Report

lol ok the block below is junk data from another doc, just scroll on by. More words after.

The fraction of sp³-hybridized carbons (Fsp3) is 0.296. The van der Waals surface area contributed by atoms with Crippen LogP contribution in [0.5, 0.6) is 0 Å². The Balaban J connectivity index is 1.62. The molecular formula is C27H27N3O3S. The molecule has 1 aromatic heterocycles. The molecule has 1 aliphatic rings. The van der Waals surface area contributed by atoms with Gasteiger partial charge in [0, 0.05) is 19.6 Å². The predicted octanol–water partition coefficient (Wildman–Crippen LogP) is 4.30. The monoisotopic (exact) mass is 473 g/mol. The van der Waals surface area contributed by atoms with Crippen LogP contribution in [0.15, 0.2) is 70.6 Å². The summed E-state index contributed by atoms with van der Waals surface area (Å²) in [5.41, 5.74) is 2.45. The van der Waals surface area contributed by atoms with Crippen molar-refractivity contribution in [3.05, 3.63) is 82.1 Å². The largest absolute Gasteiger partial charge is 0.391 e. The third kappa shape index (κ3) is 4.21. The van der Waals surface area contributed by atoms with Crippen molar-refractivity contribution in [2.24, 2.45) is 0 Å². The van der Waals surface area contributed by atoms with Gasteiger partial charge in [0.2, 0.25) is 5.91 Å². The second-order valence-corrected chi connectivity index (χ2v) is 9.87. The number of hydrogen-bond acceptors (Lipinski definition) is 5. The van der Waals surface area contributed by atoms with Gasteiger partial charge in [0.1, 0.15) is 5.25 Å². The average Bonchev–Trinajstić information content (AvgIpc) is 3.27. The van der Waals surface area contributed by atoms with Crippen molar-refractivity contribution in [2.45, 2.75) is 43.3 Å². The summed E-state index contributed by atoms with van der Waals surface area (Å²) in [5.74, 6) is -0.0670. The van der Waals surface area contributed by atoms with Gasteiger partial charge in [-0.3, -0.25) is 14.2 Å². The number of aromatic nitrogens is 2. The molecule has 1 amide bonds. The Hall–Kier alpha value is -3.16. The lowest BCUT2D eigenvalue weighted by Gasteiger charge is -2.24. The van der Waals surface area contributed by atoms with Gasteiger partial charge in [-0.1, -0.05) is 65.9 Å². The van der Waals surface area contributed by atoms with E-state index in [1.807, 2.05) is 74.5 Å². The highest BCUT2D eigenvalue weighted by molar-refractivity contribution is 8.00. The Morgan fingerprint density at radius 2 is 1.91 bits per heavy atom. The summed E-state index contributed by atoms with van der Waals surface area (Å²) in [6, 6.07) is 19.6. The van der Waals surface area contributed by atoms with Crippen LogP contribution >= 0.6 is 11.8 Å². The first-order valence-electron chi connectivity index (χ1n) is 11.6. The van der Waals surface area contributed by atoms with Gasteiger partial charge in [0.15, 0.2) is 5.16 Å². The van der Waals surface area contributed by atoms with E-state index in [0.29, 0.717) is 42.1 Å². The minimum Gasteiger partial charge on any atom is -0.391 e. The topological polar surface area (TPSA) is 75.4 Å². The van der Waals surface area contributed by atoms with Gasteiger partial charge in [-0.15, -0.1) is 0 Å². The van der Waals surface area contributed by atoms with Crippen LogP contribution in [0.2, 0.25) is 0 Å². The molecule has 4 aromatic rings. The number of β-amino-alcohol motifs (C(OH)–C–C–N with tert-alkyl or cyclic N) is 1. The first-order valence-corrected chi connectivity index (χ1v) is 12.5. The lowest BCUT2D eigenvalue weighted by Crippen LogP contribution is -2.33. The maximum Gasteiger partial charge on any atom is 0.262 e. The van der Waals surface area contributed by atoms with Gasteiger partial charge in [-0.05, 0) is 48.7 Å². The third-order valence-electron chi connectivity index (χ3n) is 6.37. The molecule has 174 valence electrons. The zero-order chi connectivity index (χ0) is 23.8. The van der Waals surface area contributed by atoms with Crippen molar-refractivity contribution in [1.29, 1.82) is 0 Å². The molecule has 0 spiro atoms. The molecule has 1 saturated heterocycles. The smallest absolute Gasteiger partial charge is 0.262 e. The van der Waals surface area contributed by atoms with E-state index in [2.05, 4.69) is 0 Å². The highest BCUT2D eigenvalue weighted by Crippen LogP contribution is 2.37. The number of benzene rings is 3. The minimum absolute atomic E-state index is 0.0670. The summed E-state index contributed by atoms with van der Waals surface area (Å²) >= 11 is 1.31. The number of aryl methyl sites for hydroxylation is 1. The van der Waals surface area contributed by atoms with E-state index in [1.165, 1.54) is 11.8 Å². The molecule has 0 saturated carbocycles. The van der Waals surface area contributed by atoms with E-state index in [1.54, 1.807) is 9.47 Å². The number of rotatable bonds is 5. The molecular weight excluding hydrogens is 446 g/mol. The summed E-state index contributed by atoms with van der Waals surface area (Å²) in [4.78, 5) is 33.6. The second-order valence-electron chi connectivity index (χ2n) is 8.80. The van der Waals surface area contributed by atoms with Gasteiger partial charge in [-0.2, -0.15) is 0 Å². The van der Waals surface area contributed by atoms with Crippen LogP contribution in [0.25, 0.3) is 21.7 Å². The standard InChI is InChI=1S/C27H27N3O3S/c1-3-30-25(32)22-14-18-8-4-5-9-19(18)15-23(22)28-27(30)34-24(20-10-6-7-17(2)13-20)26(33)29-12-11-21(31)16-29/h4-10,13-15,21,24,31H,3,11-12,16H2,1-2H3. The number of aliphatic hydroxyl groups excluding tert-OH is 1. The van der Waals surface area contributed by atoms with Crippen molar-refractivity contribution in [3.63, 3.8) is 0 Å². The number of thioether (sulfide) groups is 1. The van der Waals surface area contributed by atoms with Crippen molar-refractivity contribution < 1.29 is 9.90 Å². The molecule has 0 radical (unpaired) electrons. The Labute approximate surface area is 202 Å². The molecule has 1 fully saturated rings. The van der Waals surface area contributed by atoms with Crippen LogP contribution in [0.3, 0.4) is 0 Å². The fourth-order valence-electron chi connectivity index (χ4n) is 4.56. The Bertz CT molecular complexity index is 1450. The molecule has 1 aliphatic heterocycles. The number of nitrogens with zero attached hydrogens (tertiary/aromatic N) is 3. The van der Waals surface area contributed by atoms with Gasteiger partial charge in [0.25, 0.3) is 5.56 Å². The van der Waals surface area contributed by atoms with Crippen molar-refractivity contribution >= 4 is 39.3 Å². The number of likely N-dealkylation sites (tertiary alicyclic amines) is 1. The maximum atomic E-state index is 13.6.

Promoting Mathematical Thinking Developing Problem Solving Skills John Mason NCETM July 10 2013 The Open University Maths Dept 1 University of Oxford Dept of Education Throat Clearing Conjectures – Everything said is a conjecture, uttered in order to externalise it, consider it, and modify it on the basis of people’s responses – What you get will be mostly what you notice yourself doing (or not doing) It’s not the task that is rich, but the way that the task is used Student ‘theory of learning’ – If I attempt the tasks I am set, the required learning will happen. – But more than this is required! 2 What Comes to Mind… … 3 When you see the words ‘Problem Solving’? National Curriculum Exercises at the end of a topic (‘word problems’) Aspects of mathematical thinking The essence and heart of mathematics Basis for encountering, developing facility with using appropriately techniques, ways of thinking Problem Solving Skills 4 Not acting on the first thought that comes to mind Imagining the situation/phenomenon Discerning relevant quantities Recognising Relationships between these Acknowledging Ignorance (Mary Boole) Checking! Using Sketches & Diagrams Costings I want 45 notebooks for participants in a workshop I am planning. I find suitable ones at £2.25 each ? or 6 for £11, but ? to get the reduced price I have to buy a loyalty card for £2. I will then have £9.25 left over from ? £95 for other purchases. What could vary? What functional relationships are involved? Make up your own like this In what way is yours like this one and in what way is it different? 5 Ride & Tie Imagine, then draw a diagram! Seeking Relationships Does the diagram make sense (meet the constraints)? 6 Incidences & Coincidences On a square piece of paper, mark a point on one edge and draw a straight line through that point Mark the diagonals and midlines Fold each edge onto the chosen line and make a crease. Mark where these creases intersect 7 All of your points lie on the diagonals or mid-lines of your square Currency Exchange At the airport, you see rates for buying and selling another currency in terms of your own. Euros Sell: 1.224 Rand: Sell: 13.237 Buy: 1.32 Buy: 17.549 If there are no other fees, how do you find the actual exchange rate and the percentage commission they charge on each transaction? 8 Currency Exchange Suppose £1 of your currency will exchange for $s of another and the buy back will be £1 for $b. Suppose the true exchange rate is £1 for $e. Let 100p% be the commission they charge, assuming the same in each transaction – Then £1 yields $s – To convert back, $s yields £s/b – In terms of commission, 1£ yields, (1–p)e, which converted back is (1–p)e(1–p)/e = (1–p)2 – So (1–p)2 = s/b making p = 1 - √(s/b) – Making the commission to be 100(1 – √(b/s)) 9 What is the actual exchange rate they are using? Contrast this with what is on the internet Euros Sell: 1.136 Buy: 1.32 Commission: 7.2% Rand: Sell: 13.237 Buy: 17.549 Commission: 13.2% What’s Wrong at Wonga? 10 Wonga is a payday loans company Loans of up to £1000 for periods of up to 45 days APR based on loan of £150 for 18 days requires payment back of £333.49 (including fees etc.) Interest rate calculated over 1 year is 5853% Previously quoted 4214% on loans over a longer period. What is going on? Is APR a suitable measure? Say What You See 11 What does it mean? Temperature Change 12 It was reported in a holiday brochure that the temperature in one place can change by 10°C (50°F) in the course of a day. Compound % At a discount store, I can get a discount of 30% Should I prefer to calculate the VAT of 20% before or after calculating the discount? What would Customs and Revenue prefer? Simpler Question: – If VAT is 20% and there is a local tax of 10%, what is the overall tax? – To whom does it matter in which order they are calculated? 13 Likelihood 14 The results of a medical test show that 10% of the population exhibit a particular characteristic but 40% of the people who develop a particular syndrome also exhibit that characteristic. This means that people with that characteristic are 6 times as likely to develop the syndrome as people not exhibiting that characteristic. Likelihood Syndrome 10% With Let S be the number of people developing the syndrome 90% Without 40/100 x S 10/100 x P 60/100 x S 90/100 x P 15 = 40 x 90 60 x 10 40% 60% Likelihood Generalised 16 10% of the population has the disease, but 40% of the people working in a certain industry have the disease: Likelihood … Given a collection of objects of different colours in the ratios c1 : c2 : … : cn and a sample in which the colours are in the ratios s1 : s2 : … : sn what were the probabilities of each colour being drawn for the sample? Graphical Reasoning Say What You See Lines are y = 3x - 1 3y = -x + 7 y = 3x + 9 3y = -x+ 17 17 What is Available to be Learned from ‘solving a problem’? 18 Developing a repertoire of effective actions Becoming aware of and developing natural powers Encountering pervasive mathematic themes Re-encountering specific topics, concepts, techniques Becoming acquainted with how mathematical thinking can be used effectively Developing a disposition to think mathematically Reinforcing and building curiosity Introducing Problem Solving Vocabulary Use a task that is likely to provoke students to act in some desired manner Specialise Generalise Be systematic Recognise relationships Draw attention to it, perhaps using a succinct label 19 Use a particular question or prompt repeatedly How do you know? What’s the same & Scaffolding what different? What is varying & and what is not? Fading Use increasingly indirect prompts to bring that action to mind Qualities to Develop Curiosity ‘have a go’ attitude Resilience Repertoire of useful ways of thinking: – – – – Experience of key mathematical themes – – – – 20 Imagining & Expressing Specialising & Generalising Conjecturing & Convincing Organising & Characterising Doing & Undoing Freedom & Constraint Invariance in the midst of change Modelling Theoretical Background 21 Making Use of the Whole Psyche Assenting & Asserting Awareness (cognition) Imagery Will Emotions (affect) Body (enaction) 22 Habits Practices Probing Affordances & Potential Cognitive – What images, associations, alternative presentations? – What is available to be learned (what is being varied, what is invariant)? Behavioural – What technical terms used or useful – What inner incantations helpful? – What specific techniques called upon and developed? Affective (dispositions & purpose/utility) – Where are the techniques useful? – How are exercises seen by learners (epistemic stances) 23 Attention-Will – What was worth stressing and what ignoring? – What properties called upon – What relationships recognised? Strategies for Use with Exercises 24 Sort collection of different contexts, different variants, different parameters Characterise odd one out from three instances Put in order of anticipated challenge Do as many as you need to in orer to be ble to do any question of this type Construct (and do) an Easy, Hard, Peculiar and where possible, General task of this type Decide between appropriate and flawed solutions Describe how to recognise a task ‘of this type’; Tell someone ‘how to do a task of this type’ What are tasks like these accomplishing (narrative about place in mathematics) Reflection Strategies 25 What technical terms involved? What concepts called upon? What mathematical themes encountered? What mathematical powers used (and developed)? What links or associations with other mathematical topics or techniques? Task Design & Use Content Potential Structure of a Topic 3 Only’s Task Activity Actions Inner & Outer Balance 7 phases Theme sPowers Interaction Teacher 6 Modes Questioning 26 Re-flection & Pro-flection Peers Roles Effectiveness of actions Teacher Focus Teacher-Mathematics interaction Language/technical terms Enactive Obstacles Origins Affective Obstacles Cognitive Obstacles: common errors, … 27 Teacher-Student interaction Student-Mathematics interaction Examples, Images & Representations Applications & Uses Methods & Procedures Actions 28 Right-multiplying by an inverse ... Making a substitution Differentiating Iterating Reading a graph Invoking a definition … Themes 29 Doing & Undoing Invariance in the midst of change Freedom & Constraint Restricting & Extending Powers 30 Imagining & Expressing Specialising & Generalising (Stressing & Ignoring) Conjecturing & Convincing (Re)-Presenting in different modes Organising & Characterising Inner & Outer Aspects Outer – What task actually initiates explicitly Inner – – – – 31 What mathematical concepts underpinned What mathematical themes encountered What mathematical powers invoked What personal propensities brought to awareness Challenge Appropriate Challenge: – – – – 32 Not too great Not too little Scope depends on student trust of teacher Scope depends on teacher support of mathematical thinking not simply getting answers Structure of a Topic Awareness (cognition) Imagery Will Emotions (affect) Body (enaction) Habits Practices 33 Three Only’s Language Patterns & prior Skills Imagery/Senseof/Awareness; Connections Root Questions predispositions Different Contexts in which likely to arise; dispositions Standard Confusions & Obstacles Techniques & Incantations Emotion 34 Only Emotion is Harnessable Only Awareness is Educable Only Behaviour is Trainable Phases Getting Started Getting Involved Initiating Mulling Keeping Going Sustaining Insight Being Sceptical Contemplating 35 Concluding Six Modes of Interaction Initiating Expounding Explaining Exploring Examining Exercising Expressing 36 Sustaining Concluding Initiating Activity Silent Start Particular (to general); General (via particular) Semi-general (via particular to general) Worked example Use/Application/Context Specific-Unspecific Manipulating: – Material objects (eg cards, counters, …) – Mental images (diagrams, phenomena) – Symbols (familiar & unfamiliar) 37 Sustaining Activity 38 Questions & Prompts Directed–Prompted–Spontaneous Scaffolding & Fading Energising (praising-challenging) Conjecturing Sharing progress/findings Concluding Activity Conjectures with evidence Accounts that others can understand Reflecting on effective & ineffective actions – Aspcts of inner task (dispositions, …) 39 Imagining acting differently in the future Balanced Activity Affordances Intended & Enacted goals Means Current State 40 Outer Task Tasks Attunements Inner Task Implicit goals Ends Ends Resources Constraints Resources Means Current State Tasks Expounding Explaining Exploring Examining Exercising Expressing 41 Teacher Student Content Expounding Teacher Content Student Explaining 42 Student Teacher Content Exploring Student Content Teacher Examining Content Student Teacher Exercising Content Teacher Student Expressing Activity Goals, Aims, Desires, Intentions Resources: (physical, affective cognitive, attentive) Tasks (as imagined, enacted, experienced, …) Initial State Affordances– Constraints–Requirements (Gibson) 43 Potential Most it could be What builds on it (where it is going) Math’l & Ped’c essence Least it can be What it builds on (previous experiences) Affordances– Constraints–Requirements (Gibson) Directed–Prompted–Spontaneous Scaffolding & Fading (Brown et al) ZPD (Vygotsky) 44 Thinking Mathematically 45 CME – Do-Talk-Record (See–Say–Record) – See-Experience-Master – Manipulating–Getting-asense-of–Artculating – Enactive–Iconic–Symbolic – Directed–Prompted– Spontaneous – Stuck!: Use of Mathematical Powers – Mathematical Themes (and heuristics) – Inner & Outer Tasks Frameworks (틀) Enactive– Iconic– Symbolic Doing – Talking – Recording See – Experience – Master 46 Follow-Up Designing & Using Mathematical Tasks (Tarquin/QED) Thinking Mathematically (Pearson) 47 Mathematics as a Constructive Activity (Erlbaum) Questions & Prompts for Mathematical Thinking (ATM) Thinkers (ATM) Learning & Doing Mathematics (Tarquin) Researching Your Own Practice Using The Discipline Of Noticing (RoutledgeFalmer) j.h.mason @ open.ac.uk mcs.open.ac.uk/jhm3